Greenfire composts

Bonnie Alger

“Make the campus more green!” makes the perfect mantra for Lawrence University’s environmental group, Greenfire. Greenfire is comprised of students who are interested in environmental issues and generally improving the environment surrounding them, particularly the college campus and surrounding city. Twelve members currently reside in the formal group house, this year located at Sabin, but the size of the entire group is actually much larger. “We’re very interested in getting more freshmen and underclassmen involved in such an important area of campus and local life,” says sophomore Brianne Mueller.

Various projects are taken on by Greenfire each school year, and many are highly visible to the entire campus committee. The organization does everything from small-scale projects, such as literature drops and river clean-ups, to larger-scale projects, such as meetings with local government officials to discuss environmental policies in the state of Wisconsin.

Some of you may remember the large paper-recycling bins that Greenfire distributed around campus last year. The paper that was collected from the bins was cut and bound into eco-friendly notebooks, which were then sold on campus last spring.

Of special interest is Greenfire’s new compost conservation project. While it is being started this year, it may take a while for it to get totally underway and will most likely be a larger, long-term project.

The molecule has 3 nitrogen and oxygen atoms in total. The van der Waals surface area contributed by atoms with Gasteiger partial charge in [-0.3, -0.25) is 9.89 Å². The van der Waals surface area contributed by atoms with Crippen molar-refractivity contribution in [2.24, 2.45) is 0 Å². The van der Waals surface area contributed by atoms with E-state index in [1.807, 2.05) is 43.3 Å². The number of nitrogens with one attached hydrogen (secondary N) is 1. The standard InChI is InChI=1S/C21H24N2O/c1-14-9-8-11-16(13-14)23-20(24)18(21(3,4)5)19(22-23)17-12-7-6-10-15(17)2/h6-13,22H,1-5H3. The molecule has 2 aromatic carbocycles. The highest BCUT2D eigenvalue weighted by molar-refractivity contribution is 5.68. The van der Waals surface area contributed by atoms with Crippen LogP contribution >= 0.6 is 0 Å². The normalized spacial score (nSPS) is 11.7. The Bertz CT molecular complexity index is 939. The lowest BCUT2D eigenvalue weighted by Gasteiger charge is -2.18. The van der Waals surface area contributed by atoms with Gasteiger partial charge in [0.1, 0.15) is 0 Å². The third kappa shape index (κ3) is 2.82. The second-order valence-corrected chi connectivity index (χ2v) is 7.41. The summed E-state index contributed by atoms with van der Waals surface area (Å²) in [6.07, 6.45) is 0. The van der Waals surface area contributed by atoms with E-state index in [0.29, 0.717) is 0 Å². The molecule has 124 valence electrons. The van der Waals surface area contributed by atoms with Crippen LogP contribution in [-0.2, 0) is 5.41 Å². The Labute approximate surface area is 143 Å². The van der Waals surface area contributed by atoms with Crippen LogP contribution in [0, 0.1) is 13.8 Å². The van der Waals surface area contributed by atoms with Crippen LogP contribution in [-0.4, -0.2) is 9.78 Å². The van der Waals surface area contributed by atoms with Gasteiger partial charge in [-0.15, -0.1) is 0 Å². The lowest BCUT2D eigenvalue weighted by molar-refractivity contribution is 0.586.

In conjunction with the Co-op House, Greenfire is trying to place bins next to the garbage cans in Downer. After students are finished with their meals, they will be able to throw their leftover vegetables, fruits, and other food scraps (excluding meats) into the bins. The intent is that the contents of those bins will then be placed into a compost bin by the dumpsters behind Downer.

Mueller stressed that the proposed project is very costly to accomplish, and that acquiring a compost bin and/or the supplies to make a compost bin is not easy. “This will be benefiting Lawrence’s community because we will not be throwing away nearly as much waste as we do every year. Hopefully it will decrease as much as a third of waste.”

On a smaller, related scale, Greenfire is currently putting the food waste from their house into a cooking pot and in turn dumping that into the Co-op’s compost bin every few days or so.

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